The other day, I came across an interesting project called sh, which I believe refers to the shell (or terminal). It used to be the pbs project, but they renamed it for reasons I haven’t figured out. Regardless, the sh package is a wrapper around subprocess that allows the developer to call executables a little more simply. Basically it will map your system programs to Python functions. Note that sh only supports linux and mac, whereas pbs supported Windows too.
Let’s look at a couple of examples.
>>> from sh import ls >>> ls
>>> ls('/home') user_one user_two
In the code above, I simply imported the ls “command” from sh. Then I called it on my home folder, which spits out what user folders exist there. Let’s try running Linux’s which command.
>>> import sh >>> sh.which('python') '/usr/bin/python'
This time we just import sh and call the which command using sh.which. In this case, we pass in the name of the program we want to know the location of. In other words, it works the same way as the regular which program does.
What do you do if you need to pass multiple arguments to the command? Let’s take a look at the ping command to find out!
>>> sh.ping('-c', '4', 'www.google.com') PING www.google.com (184.108.40.206) 56(84) bytes of data. 64 bytes from ord08s12-in-f17.1e100.net (220.127.116.11): icmp_seq=1 ttl=55 time=16.3 ms 64 bytes from ord08s12-in-f17.1e100.net (18.104.22.168): icmp_seq=2 ttl=55 time=15.1 ms 64 bytes from ord08s12-in-f17.1e100.net (22.214.171.124): icmp_seq=3 ttl=55 time=21.3 ms 64 bytes from ord08s12-in-f17.1e100.net (126.96.36.199): icmp_seq=4 ttl=55 time=23.8 ms --- www.google.com ping statistics --- 4 packets transmitted, 4 received, 0% packet loss, time 3002ms rtt min/avg/max/mdev = 15.121/19.178/23.869/3.581 ms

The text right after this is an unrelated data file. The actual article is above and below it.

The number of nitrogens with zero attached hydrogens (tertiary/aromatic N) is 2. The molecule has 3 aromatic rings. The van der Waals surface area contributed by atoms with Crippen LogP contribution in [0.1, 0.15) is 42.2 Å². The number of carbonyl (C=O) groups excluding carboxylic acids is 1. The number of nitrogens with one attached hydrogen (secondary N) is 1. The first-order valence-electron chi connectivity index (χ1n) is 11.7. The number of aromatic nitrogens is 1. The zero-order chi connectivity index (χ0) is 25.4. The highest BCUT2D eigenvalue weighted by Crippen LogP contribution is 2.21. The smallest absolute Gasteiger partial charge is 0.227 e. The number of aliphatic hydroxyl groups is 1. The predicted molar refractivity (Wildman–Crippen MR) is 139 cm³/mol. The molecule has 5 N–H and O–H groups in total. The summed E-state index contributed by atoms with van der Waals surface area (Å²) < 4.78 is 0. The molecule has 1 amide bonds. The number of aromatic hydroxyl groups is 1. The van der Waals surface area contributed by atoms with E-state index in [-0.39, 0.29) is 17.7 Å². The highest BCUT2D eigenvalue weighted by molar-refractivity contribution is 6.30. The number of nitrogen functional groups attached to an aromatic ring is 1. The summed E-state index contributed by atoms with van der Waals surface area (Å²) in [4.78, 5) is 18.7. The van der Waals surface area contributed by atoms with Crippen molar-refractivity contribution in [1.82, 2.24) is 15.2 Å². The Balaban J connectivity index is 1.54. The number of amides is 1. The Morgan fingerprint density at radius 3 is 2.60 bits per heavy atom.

Here we call ping and tell it we only want a count of four. If we don’t do that, it will basically run until we tell it to stop, which hung Python on my machine.
You can actually use keyword arguments for the parameters that you pass to the called program too. Here’s an equivalent example:
>>> sh.ping('www.google.com', c='4')
This is a little counter-intuitive in that the keyword arguments come after the URL whereas in the previous example it was the reverse. However, this is more of a Python construct that something that the sh package is doing deliberately. In Python, you can’t have a keyword argument followed by a regular argument after all.
When I stumbled across this project, I thought it was a really neat idea. Is it really that much harder to just use Python’s subprocess module? Not really, but this way was a lot more fun and some might even call sh more “Pythonic”. Regardless, I think it’s worth your time to check out. There are a few other pieces of functionality that aren’t covered here, such as “baking”, so it would be a good idea to check out the project’s documentation if you want to know more about its other features.
- The sh PyPI page
- The sh github page
- Python for Beginners – How to use sh in Python